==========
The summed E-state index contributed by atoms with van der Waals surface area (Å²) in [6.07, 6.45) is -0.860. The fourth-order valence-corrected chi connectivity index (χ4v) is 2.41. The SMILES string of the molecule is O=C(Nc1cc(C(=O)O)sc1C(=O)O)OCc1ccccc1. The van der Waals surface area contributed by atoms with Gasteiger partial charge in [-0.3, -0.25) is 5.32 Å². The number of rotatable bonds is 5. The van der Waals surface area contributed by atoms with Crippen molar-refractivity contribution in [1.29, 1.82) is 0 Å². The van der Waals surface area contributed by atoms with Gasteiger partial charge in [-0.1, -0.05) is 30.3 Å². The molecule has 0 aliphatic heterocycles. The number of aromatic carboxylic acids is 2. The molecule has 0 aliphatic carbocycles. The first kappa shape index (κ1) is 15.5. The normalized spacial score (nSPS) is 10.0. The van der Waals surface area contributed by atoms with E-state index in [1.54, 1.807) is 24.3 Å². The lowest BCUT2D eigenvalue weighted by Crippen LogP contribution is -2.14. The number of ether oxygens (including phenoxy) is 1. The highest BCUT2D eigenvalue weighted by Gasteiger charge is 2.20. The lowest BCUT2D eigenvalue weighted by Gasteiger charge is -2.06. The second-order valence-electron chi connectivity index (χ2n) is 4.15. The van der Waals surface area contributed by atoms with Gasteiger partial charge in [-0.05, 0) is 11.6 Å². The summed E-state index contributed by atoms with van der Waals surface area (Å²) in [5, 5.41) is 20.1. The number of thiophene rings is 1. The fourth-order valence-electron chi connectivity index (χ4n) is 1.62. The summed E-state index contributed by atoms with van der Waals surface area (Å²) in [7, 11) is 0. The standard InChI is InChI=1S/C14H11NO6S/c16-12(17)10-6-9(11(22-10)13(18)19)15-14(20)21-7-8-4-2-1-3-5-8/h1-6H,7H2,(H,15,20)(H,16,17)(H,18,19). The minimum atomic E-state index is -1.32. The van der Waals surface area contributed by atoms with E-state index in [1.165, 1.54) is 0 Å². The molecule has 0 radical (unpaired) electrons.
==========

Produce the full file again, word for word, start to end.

The summed E-state index contributed by atoms with van der Waals surface area (Å²) in [6.07, 6.45) is -0.860. The fourth-order valence-corrected chi connectivity index (χ4v) is 2.41. The SMILES string of the molecule is O=C(Nc1cc(C(=O)O)sc1C(=O)O)OCc1ccccc1. The van der Waals surface area contributed by atoms with Gasteiger partial charge in [-0.3, -0.25) is 5.32 Å². The number of rotatable bonds is 5. The van der Waals surface area contributed by atoms with Crippen molar-refractivity contribution in [1.29, 1.82) is 0 Å². The van der Waals surface area contributed by atoms with Gasteiger partial charge in [-0.1, -0.05) is 30.3 Å². The molecule has 0 aliphatic heterocycles. The number of aromatic carboxylic acids is 2. The molecule has 0 aliphatic carbocycles. The first kappa shape index (κ1) is 15.5. The normalized spacial score (nSPS) is 10.0. The van der Waals surface area contributed by atoms with E-state index in [1.54, 1.807) is 24.3 Å². The lowest BCUT2D eigenvalue weighted by Crippen LogP contribution is -2.14. The number of ether oxygens (including phenoxy) is 1. The highest BCUT2D eigenvalue weighted by Gasteiger charge is 2.20. The lowest BCUT2D eigenvalue weighted by Gasteiger charge is -2.06. The second-order valence-electron chi connectivity index (χ2n) is 4.15. The van der Waals surface area contributed by atoms with Gasteiger partial charge in [-0.05, 0) is 11.6 Å². The summed E-state index contributed by atoms with van der Waals surface area (Å²) in [5, 5.41) is 20.1. The number of thiophene rings is 1. The fourth-order valence-electron chi connectivity index (χ4n) is 1.62. The summed E-state index contributed by atoms with van der Waals surface area (Å²) in [7, 11) is 0. The standard InChI is InChI=1S/C14H11NO6S/c16-12(17)10-6-9(11(22-10)13(18)19)15-14(20)21-7-8-4-2-1-3-5-8/h1-6H,7H2,(H,15,20)(H,16,17)(H,18,19). The minimum atomic E-state index is -1.32. The van der Waals surface area contributed by atoms with E-state index in [1.165, 1.54) is 0 Å². The molecule has 0 radical (unpaired) electrons.